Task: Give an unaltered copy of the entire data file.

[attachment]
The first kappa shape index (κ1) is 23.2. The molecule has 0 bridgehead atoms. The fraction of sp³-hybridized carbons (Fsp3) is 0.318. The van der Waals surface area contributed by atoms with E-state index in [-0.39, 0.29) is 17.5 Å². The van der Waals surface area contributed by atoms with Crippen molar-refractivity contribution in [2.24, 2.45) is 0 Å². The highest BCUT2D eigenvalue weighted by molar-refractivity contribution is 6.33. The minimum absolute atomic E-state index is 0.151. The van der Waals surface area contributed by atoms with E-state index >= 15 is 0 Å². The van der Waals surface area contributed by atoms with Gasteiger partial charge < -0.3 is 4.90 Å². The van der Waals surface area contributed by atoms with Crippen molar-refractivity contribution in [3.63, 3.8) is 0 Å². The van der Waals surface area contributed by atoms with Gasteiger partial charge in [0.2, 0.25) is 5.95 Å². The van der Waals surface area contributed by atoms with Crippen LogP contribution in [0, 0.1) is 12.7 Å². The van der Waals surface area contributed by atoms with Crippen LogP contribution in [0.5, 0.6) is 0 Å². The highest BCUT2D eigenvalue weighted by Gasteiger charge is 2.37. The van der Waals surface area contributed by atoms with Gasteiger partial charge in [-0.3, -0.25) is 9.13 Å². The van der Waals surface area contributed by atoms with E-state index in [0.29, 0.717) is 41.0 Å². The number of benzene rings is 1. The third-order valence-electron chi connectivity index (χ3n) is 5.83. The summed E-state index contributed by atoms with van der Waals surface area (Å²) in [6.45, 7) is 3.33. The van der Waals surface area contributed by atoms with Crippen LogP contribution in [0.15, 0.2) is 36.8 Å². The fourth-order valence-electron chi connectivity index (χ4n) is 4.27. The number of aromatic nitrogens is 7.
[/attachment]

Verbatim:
The first kappa shape index (κ1) is 23.2. The molecule has 0 bridgehead atoms. The fraction of sp³-hybridized carbons (Fsp3) is 0.318. The van der Waals surface area contributed by atoms with E-state index in [-0.39, 0.29) is 17.5 Å². The van der Waals surface area contributed by atoms with Crippen molar-refractivity contribution in [2.24, 2.45) is 0 Å². The highest BCUT2D eigenvalue weighted by molar-refractivity contribution is 6.33. The minimum absolute atomic E-state index is 0.151. The van der Waals surface area contributed by atoms with E-state index >= 15 is 0 Å². The van der Waals surface area contributed by atoms with Gasteiger partial charge < -0.3 is 4.90 Å². The van der Waals surface area contributed by atoms with Crippen molar-refractivity contribution in [3.63, 3.8) is 0 Å². The van der Waals surface area contributed by atoms with Gasteiger partial charge in [0.2, 0.25) is 5.95 Å². The van der Waals surface area contributed by atoms with Crippen LogP contribution in [0, 0.1) is 12.7 Å². The van der Waals surface area contributed by atoms with Crippen LogP contribution in [0.5, 0.6) is 0 Å². The highest BCUT2D eigenvalue weighted by Gasteiger charge is 2.37. The van der Waals surface area contributed by atoms with Gasteiger partial charge in [-0.3, -0.25) is 9.13 Å². The van der Waals surface area contributed by atoms with E-state index in [0.29, 0.717) is 41.0 Å². The number of benzene rings is 1. The third-order valence-electron chi connectivity index (χ3n) is 5.83. The summed E-state index contributed by atoms with van der Waals surface area (Å²) in [6.45, 7) is 3.33. The van der Waals surface area contributed by atoms with Crippen LogP contribution in [0.15, 0.2) is 36.8 Å². The fourth-order valence-electron chi connectivity index (χ4n) is 4.27. The number of aromatic nitrogens is 7.